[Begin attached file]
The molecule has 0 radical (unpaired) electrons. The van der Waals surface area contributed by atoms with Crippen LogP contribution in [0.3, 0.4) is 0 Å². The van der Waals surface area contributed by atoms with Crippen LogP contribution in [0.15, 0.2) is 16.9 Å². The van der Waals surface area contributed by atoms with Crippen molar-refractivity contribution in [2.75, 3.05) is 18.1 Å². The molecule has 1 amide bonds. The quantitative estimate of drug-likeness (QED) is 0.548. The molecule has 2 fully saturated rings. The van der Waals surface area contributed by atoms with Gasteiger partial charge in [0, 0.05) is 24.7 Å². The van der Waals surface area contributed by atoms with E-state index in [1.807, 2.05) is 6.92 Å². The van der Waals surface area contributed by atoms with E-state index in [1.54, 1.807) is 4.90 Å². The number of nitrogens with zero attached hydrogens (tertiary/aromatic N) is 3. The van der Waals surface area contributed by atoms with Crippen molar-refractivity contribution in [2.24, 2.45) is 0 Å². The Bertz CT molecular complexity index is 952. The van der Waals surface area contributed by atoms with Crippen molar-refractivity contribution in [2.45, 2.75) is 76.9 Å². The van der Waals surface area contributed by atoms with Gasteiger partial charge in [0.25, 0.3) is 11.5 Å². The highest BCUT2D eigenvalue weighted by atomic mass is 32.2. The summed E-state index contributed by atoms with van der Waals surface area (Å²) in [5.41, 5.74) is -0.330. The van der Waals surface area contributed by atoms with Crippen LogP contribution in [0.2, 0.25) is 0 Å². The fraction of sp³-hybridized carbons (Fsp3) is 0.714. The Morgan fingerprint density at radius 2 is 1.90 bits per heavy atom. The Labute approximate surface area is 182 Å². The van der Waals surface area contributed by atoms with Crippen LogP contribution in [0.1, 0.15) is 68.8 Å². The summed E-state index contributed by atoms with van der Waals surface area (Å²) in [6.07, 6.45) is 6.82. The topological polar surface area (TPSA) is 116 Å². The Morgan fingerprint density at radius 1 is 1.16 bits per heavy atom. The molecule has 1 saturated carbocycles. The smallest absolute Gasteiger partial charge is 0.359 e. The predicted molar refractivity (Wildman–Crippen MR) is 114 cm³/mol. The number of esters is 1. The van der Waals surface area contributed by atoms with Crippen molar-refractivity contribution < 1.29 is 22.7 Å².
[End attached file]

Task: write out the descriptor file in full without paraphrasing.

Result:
The molecule has 0 radical (unpaired) electrons. The van der Waals surface area contributed by atoms with Crippen LogP contribution in [0.3, 0.4) is 0 Å². The van der Waals surface area contributed by atoms with Crippen LogP contribution in [0.15, 0.2) is 16.9 Å². The van der Waals surface area contributed by atoms with Crippen molar-refractivity contribution in [2.75, 3.05) is 18.1 Å². The molecule has 1 amide bonds. The quantitative estimate of drug-likeness (QED) is 0.548. The molecule has 2 fully saturated rings. The van der Waals surface area contributed by atoms with Gasteiger partial charge in [0, 0.05) is 24.7 Å². The van der Waals surface area contributed by atoms with E-state index in [1.807, 2.05) is 6.92 Å². The van der Waals surface area contributed by atoms with E-state index in [1.54, 1.807) is 4.90 Å². The number of nitrogens with zero attached hydrogens (tertiary/aromatic N) is 3. The van der Waals surface area contributed by atoms with Crippen molar-refractivity contribution in [2.24, 2.45) is 0 Å². The Bertz CT molecular complexity index is 952. The van der Waals surface area contributed by atoms with Crippen molar-refractivity contribution in [2.45, 2.75) is 76.9 Å². The van der Waals surface area contributed by atoms with Gasteiger partial charge in [0.25, 0.3) is 11.5 Å². The highest BCUT2D eigenvalue weighted by atomic mass is 32.2. The summed E-state index contributed by atoms with van der Waals surface area (Å²) in [5.41, 5.74) is -0.330. The van der Waals surface area contributed by atoms with Crippen LogP contribution in [0.2, 0.25) is 0 Å². The fraction of sp³-hybridized carbons (Fsp3) is 0.714. The Morgan fingerprint density at radius 2 is 1.90 bits per heavy atom. The Labute approximate surface area is 182 Å². The van der Waals surface area contributed by atoms with Crippen LogP contribution in [0.1, 0.15) is 68.8 Å². The summed E-state index contributed by atoms with van der Waals surface area (Å²) in [6.07, 6.45) is 6.82. The topological polar surface area (TPSA) is 116 Å². The Morgan fingerprint density at radius 1 is 1.16 bits per heavy atom. The molecule has 1 saturated carbocycles. The smallest absolute Gasteiger partial charge is 0.359 e. The predicted molar refractivity (Wildman–Crippen MR) is 114 cm³/mol. The number of esters is 1. The van der Waals surface area contributed by atoms with Crippen molar-refractivity contribution < 1.29 is 22.7 Å².